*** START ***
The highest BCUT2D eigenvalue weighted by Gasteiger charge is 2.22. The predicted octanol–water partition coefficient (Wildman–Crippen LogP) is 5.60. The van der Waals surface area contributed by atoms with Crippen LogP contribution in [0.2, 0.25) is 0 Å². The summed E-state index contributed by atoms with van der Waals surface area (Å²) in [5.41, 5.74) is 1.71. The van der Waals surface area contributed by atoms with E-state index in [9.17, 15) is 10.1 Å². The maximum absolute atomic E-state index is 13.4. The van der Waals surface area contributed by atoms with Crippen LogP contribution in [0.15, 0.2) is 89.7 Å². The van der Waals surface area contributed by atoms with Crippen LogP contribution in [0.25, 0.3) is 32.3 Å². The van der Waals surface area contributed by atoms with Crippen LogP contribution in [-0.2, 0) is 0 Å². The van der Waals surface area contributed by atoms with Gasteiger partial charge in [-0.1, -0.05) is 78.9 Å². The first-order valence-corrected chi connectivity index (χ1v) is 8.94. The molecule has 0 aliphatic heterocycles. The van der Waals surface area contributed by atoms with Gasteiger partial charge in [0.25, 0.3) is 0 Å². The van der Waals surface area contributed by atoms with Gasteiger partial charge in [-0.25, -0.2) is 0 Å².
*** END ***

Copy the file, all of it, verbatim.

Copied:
The highest BCUT2D eigenvalue weighted by Gasteiger charge is 2.22. The predicted octanol–water partition coefficient (Wildman–Crippen LogP) is 5.60. The van der Waals surface area contributed by atoms with Crippen LogP contribution in [0.2, 0.25) is 0 Å². The summed E-state index contributed by atoms with van der Waals surface area (Å²) in [5.41, 5.74) is 1.71. The van der Waals surface area contributed by atoms with E-state index in [9.17, 15) is 10.1 Å². The maximum absolute atomic E-state index is 13.4. The van der Waals surface area contributed by atoms with Crippen LogP contribution in [0.15, 0.2) is 89.7 Å². The van der Waals surface area contributed by atoms with Crippen LogP contribution in [0.25, 0.3) is 32.3 Å². The van der Waals surface area contributed by atoms with Crippen LogP contribution in [-0.2, 0) is 0 Å². The van der Waals surface area contributed by atoms with Gasteiger partial charge in [-0.1, -0.05) is 78.9 Å². The first-order valence-corrected chi connectivity index (χ1v) is 8.94. The molecule has 0 aliphatic heterocycles. The van der Waals surface area contributed by atoms with Gasteiger partial charge in [0.25, 0.3) is 0 Å². The van der Waals surface area contributed by atoms with Gasteiger partial charge in [-0.25, -0.2) is 0 Å².